At the count, the postal ballot boxes have their seals broken, are opened and then the postal ballot papers are counted.
Voters can contact the returning officer to check that their postal voting packs (or their postal voting statements and their postal ballot papers) have been received - however a response can only be given after an opening session since the returning officer will have to refer to the postal voters list. At the end of an election, the marked postal voter lists are open for public inspection and also can be purchased by the Electoral Commission, candidates, elected representatives, government departments, police forces, registered political parties and local constituency parties.
All-postal voting pilots
In 2000, the UK government passed legislation to permit local authorities to apply to pilot innovations in the method of voting at local elections (including all-postal voting, electronic voting, and voting at weekends), with the first pilot elections being held in May that year.
In May 2000, 2002 and 2003, many local authorities piloted all-postal voting at their local elections. In May 2003, 35 local authorities did so. The outcome of those pilots was a recommendation from the Electoral Commission that all-postal voting should be adopted as the normal method of voting at local elections in the UK. This reflected the positive impact on voter turnout at these elections (in some places, turnout doubled) and the fact that there was no evidence of an increase in electoral fraud.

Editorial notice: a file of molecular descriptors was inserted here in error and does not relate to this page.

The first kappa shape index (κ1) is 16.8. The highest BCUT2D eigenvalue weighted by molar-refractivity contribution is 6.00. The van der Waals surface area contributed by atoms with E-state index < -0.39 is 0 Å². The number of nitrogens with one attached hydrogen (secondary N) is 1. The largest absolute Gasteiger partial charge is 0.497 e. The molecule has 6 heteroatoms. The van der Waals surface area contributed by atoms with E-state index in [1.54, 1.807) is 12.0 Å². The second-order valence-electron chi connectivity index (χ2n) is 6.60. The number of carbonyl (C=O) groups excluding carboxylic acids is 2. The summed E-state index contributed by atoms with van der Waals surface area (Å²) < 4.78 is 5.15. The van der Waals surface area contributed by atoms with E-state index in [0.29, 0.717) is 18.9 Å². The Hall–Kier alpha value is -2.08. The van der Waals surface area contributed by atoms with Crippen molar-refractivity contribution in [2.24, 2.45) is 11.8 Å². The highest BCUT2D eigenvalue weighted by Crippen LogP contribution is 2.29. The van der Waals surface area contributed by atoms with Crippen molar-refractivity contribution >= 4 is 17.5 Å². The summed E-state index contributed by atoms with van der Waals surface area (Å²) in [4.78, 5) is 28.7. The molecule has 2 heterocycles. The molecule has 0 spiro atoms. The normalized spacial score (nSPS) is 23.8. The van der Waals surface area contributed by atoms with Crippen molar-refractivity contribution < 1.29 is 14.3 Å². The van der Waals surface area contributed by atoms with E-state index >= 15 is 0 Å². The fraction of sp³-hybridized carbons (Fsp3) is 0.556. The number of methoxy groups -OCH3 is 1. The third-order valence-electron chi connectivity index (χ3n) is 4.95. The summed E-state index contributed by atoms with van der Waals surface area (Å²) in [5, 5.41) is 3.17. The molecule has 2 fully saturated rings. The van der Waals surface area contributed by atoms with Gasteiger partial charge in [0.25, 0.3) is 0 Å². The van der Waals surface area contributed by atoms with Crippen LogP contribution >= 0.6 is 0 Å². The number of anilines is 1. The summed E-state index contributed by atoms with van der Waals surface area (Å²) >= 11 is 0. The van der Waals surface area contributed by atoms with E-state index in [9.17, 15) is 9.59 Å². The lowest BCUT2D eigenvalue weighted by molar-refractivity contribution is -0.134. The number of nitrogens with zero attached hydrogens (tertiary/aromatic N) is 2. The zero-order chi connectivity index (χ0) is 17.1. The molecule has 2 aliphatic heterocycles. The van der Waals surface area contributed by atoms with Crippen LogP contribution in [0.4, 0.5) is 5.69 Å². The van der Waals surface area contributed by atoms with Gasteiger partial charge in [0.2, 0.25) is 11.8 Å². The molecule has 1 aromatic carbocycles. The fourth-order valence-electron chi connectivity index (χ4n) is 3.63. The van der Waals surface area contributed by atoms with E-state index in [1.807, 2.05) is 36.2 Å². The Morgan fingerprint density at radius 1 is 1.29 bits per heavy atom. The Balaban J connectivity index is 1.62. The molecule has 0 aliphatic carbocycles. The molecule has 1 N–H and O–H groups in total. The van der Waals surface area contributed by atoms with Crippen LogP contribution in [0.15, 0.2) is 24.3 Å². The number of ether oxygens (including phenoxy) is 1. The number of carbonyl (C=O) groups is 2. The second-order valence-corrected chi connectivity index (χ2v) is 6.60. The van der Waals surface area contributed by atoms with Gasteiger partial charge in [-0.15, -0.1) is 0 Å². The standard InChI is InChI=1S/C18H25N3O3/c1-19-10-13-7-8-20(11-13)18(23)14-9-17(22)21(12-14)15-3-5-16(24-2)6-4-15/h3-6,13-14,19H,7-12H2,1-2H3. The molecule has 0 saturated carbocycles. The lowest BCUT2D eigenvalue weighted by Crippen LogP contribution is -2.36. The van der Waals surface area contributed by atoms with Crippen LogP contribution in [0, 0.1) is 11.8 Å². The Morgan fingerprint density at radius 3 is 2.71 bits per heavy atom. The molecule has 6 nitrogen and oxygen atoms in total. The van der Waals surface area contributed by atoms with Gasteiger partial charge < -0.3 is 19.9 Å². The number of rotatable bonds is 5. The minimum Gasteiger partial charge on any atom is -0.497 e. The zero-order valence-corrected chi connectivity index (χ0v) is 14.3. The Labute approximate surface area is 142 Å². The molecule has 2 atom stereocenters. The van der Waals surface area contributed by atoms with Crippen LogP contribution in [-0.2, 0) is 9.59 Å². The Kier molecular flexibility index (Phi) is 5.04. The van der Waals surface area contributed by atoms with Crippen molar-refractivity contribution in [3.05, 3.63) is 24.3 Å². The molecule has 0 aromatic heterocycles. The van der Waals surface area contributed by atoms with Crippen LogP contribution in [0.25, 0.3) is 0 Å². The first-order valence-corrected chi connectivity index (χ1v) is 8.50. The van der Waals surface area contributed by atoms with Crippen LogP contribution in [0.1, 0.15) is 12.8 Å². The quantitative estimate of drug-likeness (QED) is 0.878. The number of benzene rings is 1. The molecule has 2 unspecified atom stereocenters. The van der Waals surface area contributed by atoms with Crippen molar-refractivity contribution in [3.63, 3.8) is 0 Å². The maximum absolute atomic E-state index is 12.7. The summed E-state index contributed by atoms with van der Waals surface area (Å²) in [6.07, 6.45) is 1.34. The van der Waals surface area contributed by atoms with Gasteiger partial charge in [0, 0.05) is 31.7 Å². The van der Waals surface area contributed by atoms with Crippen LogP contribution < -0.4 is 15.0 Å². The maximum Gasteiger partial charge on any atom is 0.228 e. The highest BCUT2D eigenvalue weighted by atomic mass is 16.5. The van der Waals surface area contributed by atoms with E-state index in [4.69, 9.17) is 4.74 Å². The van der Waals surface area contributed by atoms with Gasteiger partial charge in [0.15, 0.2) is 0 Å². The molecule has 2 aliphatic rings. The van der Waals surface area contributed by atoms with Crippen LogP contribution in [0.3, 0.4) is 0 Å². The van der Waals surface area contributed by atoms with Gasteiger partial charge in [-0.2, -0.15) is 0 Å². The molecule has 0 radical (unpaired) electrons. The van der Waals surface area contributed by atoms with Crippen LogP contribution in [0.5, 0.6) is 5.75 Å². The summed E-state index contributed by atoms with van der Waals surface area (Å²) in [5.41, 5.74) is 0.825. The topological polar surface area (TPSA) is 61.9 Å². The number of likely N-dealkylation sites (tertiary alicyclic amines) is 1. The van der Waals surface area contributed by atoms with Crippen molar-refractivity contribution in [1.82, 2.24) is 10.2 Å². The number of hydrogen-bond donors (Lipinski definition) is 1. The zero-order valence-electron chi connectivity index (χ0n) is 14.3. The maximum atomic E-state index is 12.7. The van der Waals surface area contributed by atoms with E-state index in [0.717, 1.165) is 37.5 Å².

The local elections scheduled for May 2004 were postponed to June and combined with the European Parliament elections. The UK government used this opportunity to trial all-postal voting in these elections across four regions: North East, North West, East Midlands, and Yorkshire and the Humber.
The pilots did show a significant increase in turnout where postal voting was trialled.
Vote-by-mail (also known as Vote from Home) is a variation of postal voting in the United States in which a ballot is mailed to the home of a registered voter, the voter fills it out and returns it via postal mail or drops off the ballot in-person into a secure drop box or at a voting center. This process eliminates the requirements to staff and run a polling center during an election and can result in considerable cost savings to the state. Balloting materials may be sent via the United States Postal Service without prepayment of postage.